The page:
The Embedded Writing Institute: A study of professional development

Beverly A Paesano, University of Rhode Island


In this ethnographic inquiry, I examined the experiences of twenty-one teachers who engaged in a job-embedded model of professional development in the teaching and learning of writing. This initiative, which became known as the Embedded Institute, draws from the National Writing Project model of teacher development that is commonly referred to in Writing Project sites across the country as the Summer Institute. The Embedded Institute reflected a nation-wide shift in the principles that inform practices of teacher development and of teaching and learning writing. Such a shift from product to process-oriented and from teacher to learner-centered practices both in teacher development and in the teaching and learning of writing provides an underlying theme for this study. In this initiative, teachers earned six graduate credits for their participation in ninety-five contact hours of study in five major elements: a faculty writing group, reading groups, seminars, cross-visitations, and a Summer Writing Program for children at the school. I was involved in the Embedded Institute as a researcher and as a teacher-in-residence. As a researcher, the following question framed my observations at this school: “What happened when twenty-one teachers engaged in this job-embedded professional development initiative with the local Writing Project?” My data collection included audio taped and transcribed interviews with teachers and administrators, extensive field notes, a log of my daily activities at the school, teachers' anonymous evaluations of the initiative, photos of classroom space and displays, and classroom and district artifacts. As a teacher-in-residence, I implemented writing activities in classrooms, consulted with teachers, and generally supported teachers as they studied the teaching and learning of writing. Four major themes emerged from my data analysis: teachers' personal development as writers and as teachers of writing, social and collegial relationships that impacted the school community as a whole, changes in classroom practice, and new understandings about the teaching and learning of writing. These findings offer significant implications for future initiatives in teacher development, particularly in the teaching of writing.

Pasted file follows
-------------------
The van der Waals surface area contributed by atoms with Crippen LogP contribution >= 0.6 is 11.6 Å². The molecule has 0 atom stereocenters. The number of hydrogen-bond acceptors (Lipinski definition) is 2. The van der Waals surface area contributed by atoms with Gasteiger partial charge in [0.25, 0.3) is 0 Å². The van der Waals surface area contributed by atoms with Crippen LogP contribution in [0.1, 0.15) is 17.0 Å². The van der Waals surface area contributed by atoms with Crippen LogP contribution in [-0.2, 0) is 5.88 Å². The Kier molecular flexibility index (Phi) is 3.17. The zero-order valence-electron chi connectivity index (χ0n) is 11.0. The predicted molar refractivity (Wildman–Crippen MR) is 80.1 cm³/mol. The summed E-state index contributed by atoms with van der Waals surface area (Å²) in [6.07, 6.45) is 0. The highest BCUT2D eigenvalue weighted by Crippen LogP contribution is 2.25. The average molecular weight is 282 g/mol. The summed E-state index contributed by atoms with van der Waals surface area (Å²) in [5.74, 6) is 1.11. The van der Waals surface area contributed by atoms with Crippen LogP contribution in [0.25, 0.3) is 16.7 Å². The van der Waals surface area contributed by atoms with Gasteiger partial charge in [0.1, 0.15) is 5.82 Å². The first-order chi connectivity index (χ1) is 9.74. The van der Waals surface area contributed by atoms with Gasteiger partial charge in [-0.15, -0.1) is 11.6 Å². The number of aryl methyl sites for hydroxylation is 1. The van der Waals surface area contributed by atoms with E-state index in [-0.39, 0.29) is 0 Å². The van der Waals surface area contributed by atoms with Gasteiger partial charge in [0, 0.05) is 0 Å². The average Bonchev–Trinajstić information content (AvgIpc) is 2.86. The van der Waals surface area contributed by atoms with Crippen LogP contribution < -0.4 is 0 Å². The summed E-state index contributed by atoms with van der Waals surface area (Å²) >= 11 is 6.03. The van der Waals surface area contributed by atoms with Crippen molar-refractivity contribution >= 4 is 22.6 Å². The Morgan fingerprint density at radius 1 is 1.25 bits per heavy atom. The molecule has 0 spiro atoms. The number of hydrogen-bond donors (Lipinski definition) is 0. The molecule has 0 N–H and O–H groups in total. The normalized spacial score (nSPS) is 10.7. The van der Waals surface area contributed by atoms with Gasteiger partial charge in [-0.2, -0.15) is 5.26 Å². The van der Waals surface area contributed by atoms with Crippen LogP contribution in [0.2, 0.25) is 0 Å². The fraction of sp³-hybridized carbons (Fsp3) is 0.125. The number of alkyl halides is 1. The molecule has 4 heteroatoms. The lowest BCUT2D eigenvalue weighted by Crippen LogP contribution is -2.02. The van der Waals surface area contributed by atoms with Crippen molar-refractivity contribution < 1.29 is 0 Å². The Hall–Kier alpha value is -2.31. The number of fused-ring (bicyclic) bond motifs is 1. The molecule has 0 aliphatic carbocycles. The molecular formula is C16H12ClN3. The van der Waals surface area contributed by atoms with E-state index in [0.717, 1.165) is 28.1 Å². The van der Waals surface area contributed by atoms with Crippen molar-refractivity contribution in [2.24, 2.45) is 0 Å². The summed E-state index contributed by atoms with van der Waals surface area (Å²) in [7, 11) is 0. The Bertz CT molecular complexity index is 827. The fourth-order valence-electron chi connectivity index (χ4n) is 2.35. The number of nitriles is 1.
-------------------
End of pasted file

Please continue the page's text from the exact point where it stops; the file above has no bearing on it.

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Recommended Citation

Beverly A Paesano, "The Embedded Writing Institute: A study of professional development" (2003). Dissertations and Master's Theses (Campus Access). Paper AAI3103717.